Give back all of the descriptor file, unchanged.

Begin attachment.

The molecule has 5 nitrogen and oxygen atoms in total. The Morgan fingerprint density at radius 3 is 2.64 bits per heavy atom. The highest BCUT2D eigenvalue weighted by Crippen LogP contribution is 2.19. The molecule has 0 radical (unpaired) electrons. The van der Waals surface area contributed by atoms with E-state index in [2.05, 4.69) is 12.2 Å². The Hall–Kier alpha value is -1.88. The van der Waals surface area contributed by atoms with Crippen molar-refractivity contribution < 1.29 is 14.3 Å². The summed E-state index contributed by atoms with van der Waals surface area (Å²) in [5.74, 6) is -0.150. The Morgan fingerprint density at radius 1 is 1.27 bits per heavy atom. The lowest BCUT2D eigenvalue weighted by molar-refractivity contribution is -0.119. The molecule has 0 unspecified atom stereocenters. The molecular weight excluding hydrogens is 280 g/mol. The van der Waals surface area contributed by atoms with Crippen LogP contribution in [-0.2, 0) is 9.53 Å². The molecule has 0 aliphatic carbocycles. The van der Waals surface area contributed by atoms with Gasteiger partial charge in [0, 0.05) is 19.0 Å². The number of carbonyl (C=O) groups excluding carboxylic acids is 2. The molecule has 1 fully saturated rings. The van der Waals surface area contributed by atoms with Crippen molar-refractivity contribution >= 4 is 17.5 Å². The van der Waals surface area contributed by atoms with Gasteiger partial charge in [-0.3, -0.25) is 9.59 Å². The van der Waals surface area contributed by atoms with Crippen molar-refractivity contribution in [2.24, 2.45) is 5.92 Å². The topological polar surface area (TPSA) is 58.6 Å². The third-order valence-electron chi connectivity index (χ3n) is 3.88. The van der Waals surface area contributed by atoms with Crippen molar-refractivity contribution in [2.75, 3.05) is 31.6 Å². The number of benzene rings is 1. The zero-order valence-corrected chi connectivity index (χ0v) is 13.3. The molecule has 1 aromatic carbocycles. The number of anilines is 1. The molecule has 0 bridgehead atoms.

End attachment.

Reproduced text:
The molecule has 5 nitrogen and oxygen atoms in total. The Morgan fingerprint density at radius 3 is 2.64 bits per heavy atom. The highest BCUT2D eigenvalue weighted by Crippen LogP contribution is 2.19. The molecule has 0 radical (unpaired) electrons. The van der Waals surface area contributed by atoms with E-state index in [2.05, 4.69) is 12.2 Å². The Hall–Kier alpha value is -1.88. The van der Waals surface area contributed by atoms with Crippen molar-refractivity contribution < 1.29 is 14.3 Å². The summed E-state index contributed by atoms with van der Waals surface area (Å²) in [5.74, 6) is -0.150. The Morgan fingerprint density at radius 1 is 1.27 bits per heavy atom. The lowest BCUT2D eigenvalue weighted by molar-refractivity contribution is -0.119. The molecule has 0 unspecified atom stereocenters. The molecular weight excluding hydrogens is 280 g/mol. The van der Waals surface area contributed by atoms with Crippen LogP contribution in [-0.2, 0) is 9.53 Å². The molecule has 0 aliphatic carbocycles. The van der Waals surface area contributed by atoms with Gasteiger partial charge in [0, 0.05) is 19.0 Å². The number of carbonyl (C=O) groups excluding carboxylic acids is 2. The molecule has 1 fully saturated rings. The van der Waals surface area contributed by atoms with Crippen molar-refractivity contribution >= 4 is 17.5 Å². The van der Waals surface area contributed by atoms with Gasteiger partial charge in [-0.3, -0.25) is 9.59 Å². The van der Waals surface area contributed by atoms with Crippen molar-refractivity contribution in [2.24, 2.45) is 5.92 Å². The topological polar surface area (TPSA) is 58.6 Å². The third-order valence-electron chi connectivity index (χ3n) is 3.88. The van der Waals surface area contributed by atoms with Crippen molar-refractivity contribution in [2.75, 3.05) is 31.6 Å². The number of benzene rings is 1. The zero-order valence-corrected chi connectivity index (χ0v) is 13.3. The molecule has 1 aromatic carbocycles. The number of anilines is 1. The molecule has 0 bridgehead atoms.